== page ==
Things That Go
Bump in the Lights
When to Say
About this Newsletter
e-newsletter is brought to you from the
publisher of EC&M magazine.
Let you know what could be changing in the Code®.
Help you brush up on your ability to apply the Code®.
Test your knowledge of the Code® with a Q&A format.
Introduce you to the people who vote on the rule changes.
Provide information on upcoming Code® seminars and shows.
Give you an opportunity to sound off on Code®-related issues.
We want to make sure we're providing you with the content you need to
better manage your business or enhance your technical skills. E-mail us and
let us know what you want to see in future issues of this e-newsletter.
We will do our best to address your request in a future issue of
To sign up
for your free subscription, click here: Subscribe|
To unsubscribe from this newsletter click here: Unsubscribe
To get this newsletter in a different format (Text, AOL or HTML),
or to change your e-mail address, please visit your profile page to change your delivery
issue? Visit the
CodeWatch archive on EC&M's Web site.|
Tell a friend about CodeWatch
Do you know
of someone who'd like to receive CodeWatch? Visit the subscriber site, enter their e-mail
address and spread the wealth!|
To find out
how to advertise in this newsletter, e-mail Bob MacArthur or call
him at (913) 967-1837.
The designations "National Electrical Code" and "NEC" refer to the
National Electrical Code®, which is a registered trademark of the
National Fire Protection Association.
Several years ago my children told me their lips would
tingle as they drank from the outside water hose bib. I took a drink
from it but didn't feel a thing. For at least six months they continued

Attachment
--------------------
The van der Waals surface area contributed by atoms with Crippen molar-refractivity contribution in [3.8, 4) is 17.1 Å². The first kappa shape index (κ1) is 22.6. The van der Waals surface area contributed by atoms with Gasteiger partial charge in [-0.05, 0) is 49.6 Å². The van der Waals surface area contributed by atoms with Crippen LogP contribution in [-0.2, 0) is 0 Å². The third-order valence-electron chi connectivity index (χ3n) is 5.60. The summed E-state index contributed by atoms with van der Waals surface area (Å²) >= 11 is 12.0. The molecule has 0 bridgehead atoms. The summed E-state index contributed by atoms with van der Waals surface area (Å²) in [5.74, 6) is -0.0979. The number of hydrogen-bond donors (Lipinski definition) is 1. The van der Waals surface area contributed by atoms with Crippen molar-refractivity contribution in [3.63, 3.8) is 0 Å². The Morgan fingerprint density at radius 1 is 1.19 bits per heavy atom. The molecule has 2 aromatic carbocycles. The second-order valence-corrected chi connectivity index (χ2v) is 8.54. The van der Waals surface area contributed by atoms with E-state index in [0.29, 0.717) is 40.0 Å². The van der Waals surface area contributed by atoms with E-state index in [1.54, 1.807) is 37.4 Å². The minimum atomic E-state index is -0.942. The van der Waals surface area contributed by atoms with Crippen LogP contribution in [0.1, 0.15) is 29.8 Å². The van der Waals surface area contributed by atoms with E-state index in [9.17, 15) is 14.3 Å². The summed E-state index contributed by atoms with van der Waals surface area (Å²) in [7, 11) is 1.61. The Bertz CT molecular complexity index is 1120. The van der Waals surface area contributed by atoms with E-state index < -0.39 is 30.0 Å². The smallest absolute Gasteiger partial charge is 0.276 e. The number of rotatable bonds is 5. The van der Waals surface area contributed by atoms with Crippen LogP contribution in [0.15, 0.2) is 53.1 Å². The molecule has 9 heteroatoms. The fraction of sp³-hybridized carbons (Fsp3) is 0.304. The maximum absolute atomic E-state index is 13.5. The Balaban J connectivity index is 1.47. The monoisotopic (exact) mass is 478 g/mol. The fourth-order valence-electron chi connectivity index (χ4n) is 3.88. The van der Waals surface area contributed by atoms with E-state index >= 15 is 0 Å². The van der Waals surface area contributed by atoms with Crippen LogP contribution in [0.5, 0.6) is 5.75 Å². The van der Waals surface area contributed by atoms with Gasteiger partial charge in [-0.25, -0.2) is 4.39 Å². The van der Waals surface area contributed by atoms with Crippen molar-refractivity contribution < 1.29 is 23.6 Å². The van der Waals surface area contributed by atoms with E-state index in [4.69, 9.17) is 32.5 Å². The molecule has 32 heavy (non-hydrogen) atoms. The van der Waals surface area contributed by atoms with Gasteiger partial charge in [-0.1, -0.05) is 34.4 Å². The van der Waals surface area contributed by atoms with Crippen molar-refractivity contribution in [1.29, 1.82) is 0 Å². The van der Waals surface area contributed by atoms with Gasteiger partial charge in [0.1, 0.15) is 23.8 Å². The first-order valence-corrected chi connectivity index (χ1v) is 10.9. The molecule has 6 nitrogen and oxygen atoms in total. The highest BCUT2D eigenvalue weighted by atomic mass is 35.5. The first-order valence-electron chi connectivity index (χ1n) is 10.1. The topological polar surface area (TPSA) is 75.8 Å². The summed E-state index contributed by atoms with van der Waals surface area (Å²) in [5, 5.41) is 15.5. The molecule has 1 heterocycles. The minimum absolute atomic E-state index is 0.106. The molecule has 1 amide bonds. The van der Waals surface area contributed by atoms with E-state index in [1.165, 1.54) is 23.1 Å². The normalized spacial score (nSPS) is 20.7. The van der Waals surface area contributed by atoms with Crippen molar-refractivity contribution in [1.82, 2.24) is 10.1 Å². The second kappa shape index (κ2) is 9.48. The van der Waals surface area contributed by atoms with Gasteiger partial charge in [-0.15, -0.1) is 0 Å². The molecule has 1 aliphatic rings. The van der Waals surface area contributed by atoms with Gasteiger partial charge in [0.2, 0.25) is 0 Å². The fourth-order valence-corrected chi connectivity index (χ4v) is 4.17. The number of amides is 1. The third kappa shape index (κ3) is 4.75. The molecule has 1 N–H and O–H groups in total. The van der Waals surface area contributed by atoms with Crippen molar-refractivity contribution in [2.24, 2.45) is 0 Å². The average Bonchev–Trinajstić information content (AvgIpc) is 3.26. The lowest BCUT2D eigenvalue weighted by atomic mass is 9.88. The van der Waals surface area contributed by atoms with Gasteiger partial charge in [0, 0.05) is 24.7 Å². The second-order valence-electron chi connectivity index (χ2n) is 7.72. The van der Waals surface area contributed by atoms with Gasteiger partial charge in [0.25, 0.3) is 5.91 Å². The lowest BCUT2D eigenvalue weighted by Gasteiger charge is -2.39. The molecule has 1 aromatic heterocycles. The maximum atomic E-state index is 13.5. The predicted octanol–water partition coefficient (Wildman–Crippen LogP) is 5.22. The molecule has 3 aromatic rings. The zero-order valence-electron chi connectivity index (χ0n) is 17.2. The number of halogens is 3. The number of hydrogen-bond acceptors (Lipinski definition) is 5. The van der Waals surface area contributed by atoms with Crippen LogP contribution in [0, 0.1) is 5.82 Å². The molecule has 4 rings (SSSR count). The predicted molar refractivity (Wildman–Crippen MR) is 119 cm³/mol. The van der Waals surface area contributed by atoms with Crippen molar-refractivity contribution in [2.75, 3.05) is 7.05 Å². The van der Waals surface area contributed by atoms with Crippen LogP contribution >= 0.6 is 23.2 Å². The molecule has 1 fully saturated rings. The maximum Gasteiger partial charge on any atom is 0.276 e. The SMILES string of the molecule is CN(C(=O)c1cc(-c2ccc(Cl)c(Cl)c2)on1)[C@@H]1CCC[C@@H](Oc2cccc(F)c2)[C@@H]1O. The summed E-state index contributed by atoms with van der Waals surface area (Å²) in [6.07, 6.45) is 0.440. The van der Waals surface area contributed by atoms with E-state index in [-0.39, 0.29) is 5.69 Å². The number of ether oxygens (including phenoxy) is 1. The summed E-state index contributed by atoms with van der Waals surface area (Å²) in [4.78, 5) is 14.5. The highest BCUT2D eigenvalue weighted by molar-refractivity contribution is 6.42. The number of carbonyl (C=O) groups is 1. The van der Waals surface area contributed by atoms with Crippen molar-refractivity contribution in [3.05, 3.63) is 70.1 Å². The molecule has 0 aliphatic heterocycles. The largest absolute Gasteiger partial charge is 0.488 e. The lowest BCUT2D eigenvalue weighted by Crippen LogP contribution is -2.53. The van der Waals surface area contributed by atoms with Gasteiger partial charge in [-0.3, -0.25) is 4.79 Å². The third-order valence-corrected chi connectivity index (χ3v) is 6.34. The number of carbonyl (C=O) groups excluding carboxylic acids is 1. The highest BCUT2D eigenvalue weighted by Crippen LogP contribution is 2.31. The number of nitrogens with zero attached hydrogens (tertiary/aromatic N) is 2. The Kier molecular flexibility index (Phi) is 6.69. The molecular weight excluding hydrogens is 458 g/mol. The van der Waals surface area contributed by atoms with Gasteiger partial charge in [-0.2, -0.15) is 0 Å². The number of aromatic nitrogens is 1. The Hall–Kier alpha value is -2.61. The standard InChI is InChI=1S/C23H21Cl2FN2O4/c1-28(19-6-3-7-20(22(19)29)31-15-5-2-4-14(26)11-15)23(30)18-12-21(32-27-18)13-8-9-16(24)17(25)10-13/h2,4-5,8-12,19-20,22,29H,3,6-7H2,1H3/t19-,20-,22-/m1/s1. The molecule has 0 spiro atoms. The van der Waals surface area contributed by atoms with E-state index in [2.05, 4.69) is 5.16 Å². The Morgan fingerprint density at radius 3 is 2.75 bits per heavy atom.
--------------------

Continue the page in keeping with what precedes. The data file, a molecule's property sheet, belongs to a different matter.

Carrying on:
to complain about it and I continued to feel nothing, until one day
I was filling our outside wood boiler with water while repairing the
draft fan on the boiler. After shutting off the power I
started to work on the fan, but I felt a tingle whenever I touched the
jacket of the boiler. So I got my meter and put one probe in the ground
and the other on the boiler jacket. It read 50V.
After some research I found the wire feeding the well pump had shorted
against the metal well casing. The pump is 150 feet down in the ground,
the electricity was energizing the water traveling through the pump up
the plastic pipe and into the copper water pipe. The pump must have
running when my children were drinking from the hose bib, but by the
time I would take a drink the pump had shut off. It wasn't tripping the
circuit breaker but was drawing about 17A. There was no ground in this
circuit so I changed
it out and grounded the casing of the well.
Snap Up Some Fun With Fluke
Join FlukePlus, the industry's first on-line program for professional
test tool users
Superglue to the Rescue
A few years ago when I arrived at a residence to do
troubleshooting, the woman of the house offered an interesting
assessment of the problem. "I'm not crazy," she said, "but I think we
have poltergeists in the house." She assured me that all of the wiring
in the house worked when they moved in, but strange things had started
to happen afterward. Some lights and plugs would work sporadically, and
then they finally quit altogether. I explained to her that rather than
living in a haunted house, I felt she was experiencing something that
could be more
easily explained. I ended up at the electrical panel and decided to
on each individual wire where they came into the electrical panel
through a 2-inch nipple in the back of the panel. What happened next
not totally unexpected. When I pulled on one of the wires it came
When I looked at the end of the wire I could tell that it had been cut
and it had what appeared to be some type of glue on it. Two of the
had been cut and glued back together.
Send your 200-word story to us and it may
appear in a future issue of CodeWatch. Authors of stories chosen for
publication will receive $25.
New 2004 Master Equipment Catalog
Harger introduces its NEW 2004 Master Equipment Catalog, which
represents a compilation of products to provide total system protection
for any facility or site. It includes grounding and bonding products,
Ultraweld exothermic welding products, lightning protection equipment,
ground testing equipment, surge suppression, telecommunications site